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Microsoft denies privacy risk in Internet Explorer

Information disclosure leak claims are exaggerated, Redmond says

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Microsoft refuted claims on Thursday that an information disclosure leak in its Internet Explorer browser poses a privacy risk, arguing that the company publicising the issue is seeking to put its competitors in an unfavourable light.

Spider.io, a UK-based company in the advertising analytics field, alleged that two unnamed companies are improperly using a flaw that allows them to track whether display advertisements, sometimes buried far down in web pages, are actually viewed by users.

The information disclosure leak in IE versions 6 through 10 is said to allow a display advertisement rigged with JavaScript to find out the position of a mouse cursor, which combined with other data can reveal whether a display advertisement is within the "viewport," or the window of the browser in which a person sees content.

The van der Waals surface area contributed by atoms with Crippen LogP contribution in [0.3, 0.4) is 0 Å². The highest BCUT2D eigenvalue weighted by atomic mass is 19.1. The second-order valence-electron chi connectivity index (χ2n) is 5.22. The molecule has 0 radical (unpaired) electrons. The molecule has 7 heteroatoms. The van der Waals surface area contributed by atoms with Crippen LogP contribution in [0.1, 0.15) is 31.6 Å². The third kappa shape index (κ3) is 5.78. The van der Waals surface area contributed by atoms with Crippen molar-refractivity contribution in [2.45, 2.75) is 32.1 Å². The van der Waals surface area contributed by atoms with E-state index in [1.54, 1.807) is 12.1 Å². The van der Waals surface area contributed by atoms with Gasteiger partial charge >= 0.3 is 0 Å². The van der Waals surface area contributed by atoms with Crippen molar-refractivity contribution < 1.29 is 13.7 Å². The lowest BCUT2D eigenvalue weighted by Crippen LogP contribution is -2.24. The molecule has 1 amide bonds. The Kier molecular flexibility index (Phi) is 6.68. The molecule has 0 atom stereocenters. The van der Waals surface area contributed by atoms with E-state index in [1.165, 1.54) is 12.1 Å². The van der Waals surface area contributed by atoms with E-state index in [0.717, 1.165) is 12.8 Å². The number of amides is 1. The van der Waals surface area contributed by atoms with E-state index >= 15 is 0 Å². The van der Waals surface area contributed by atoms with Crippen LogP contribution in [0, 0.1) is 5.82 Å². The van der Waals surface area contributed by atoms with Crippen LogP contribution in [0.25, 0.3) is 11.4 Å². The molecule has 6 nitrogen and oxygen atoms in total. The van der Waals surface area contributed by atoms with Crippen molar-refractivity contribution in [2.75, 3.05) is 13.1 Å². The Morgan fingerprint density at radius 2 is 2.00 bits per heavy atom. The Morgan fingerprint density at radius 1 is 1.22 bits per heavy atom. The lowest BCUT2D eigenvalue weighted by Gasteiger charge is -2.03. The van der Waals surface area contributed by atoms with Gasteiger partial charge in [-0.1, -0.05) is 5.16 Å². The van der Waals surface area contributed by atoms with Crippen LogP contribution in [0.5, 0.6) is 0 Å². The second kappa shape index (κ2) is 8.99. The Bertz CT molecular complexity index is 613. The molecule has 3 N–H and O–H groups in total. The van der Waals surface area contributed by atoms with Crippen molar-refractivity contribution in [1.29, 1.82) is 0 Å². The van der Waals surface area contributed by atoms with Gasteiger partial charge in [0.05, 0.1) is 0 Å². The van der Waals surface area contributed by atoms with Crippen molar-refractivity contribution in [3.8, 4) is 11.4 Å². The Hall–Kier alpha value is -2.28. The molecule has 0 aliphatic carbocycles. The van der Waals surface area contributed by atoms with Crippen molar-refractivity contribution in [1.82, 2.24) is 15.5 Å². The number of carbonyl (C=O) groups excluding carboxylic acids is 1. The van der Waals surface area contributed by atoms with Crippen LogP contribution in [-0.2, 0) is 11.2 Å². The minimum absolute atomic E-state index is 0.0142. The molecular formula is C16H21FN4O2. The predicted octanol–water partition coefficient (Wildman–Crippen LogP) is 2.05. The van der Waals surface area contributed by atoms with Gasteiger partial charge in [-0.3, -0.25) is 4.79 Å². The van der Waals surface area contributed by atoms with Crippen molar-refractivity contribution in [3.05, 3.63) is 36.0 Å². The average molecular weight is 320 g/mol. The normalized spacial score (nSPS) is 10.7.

Spider.io charged in a video that using such a flaw is improper, and that it uses a different method to collect the same data on display ad visibility.

Microsoft disagrees with Spider.io. "The underlying issue has more to do with competition between analytics companies than consumer safety or privacy," wrote Dean Hachamovitch, corporate vice president for Internet Explorer.

Spider.io's CEO, Douglas de Jager, said via email that it is a notable data leak and that Microsoft's accusation is an attack on his company. He said in an interview that at least one other ad analytics company was aware of the flaw but deliberately decided not to use it to gather display ad statistics.

Spider.io also alleged the issue could be used by an attacker to figure out what keys a person is clicking on a virtual keyboard, which is sometimes displayed in software products to avoid using the physical keyboard, which could be monitored with malicious software. Microsoft rejected the allegation, saying there's no way for an attacker to know what kind of content is below a cursor.

It's not uncommon for the security community to be somewhat in flux about whether to call a problematic issue in software a security vulnerability or not, and debate often ensues on how to classify an issue.

Still, Microsoft said it is contacting companies that are using the information leak as part of their ad-tracking metrics. It appears Microsoft does regard it as a minor issue that could be remedied in some way.

"We are actively working to adjust this behaviour in IE and will provide more information when it is available," Hachamovitch said in an email.



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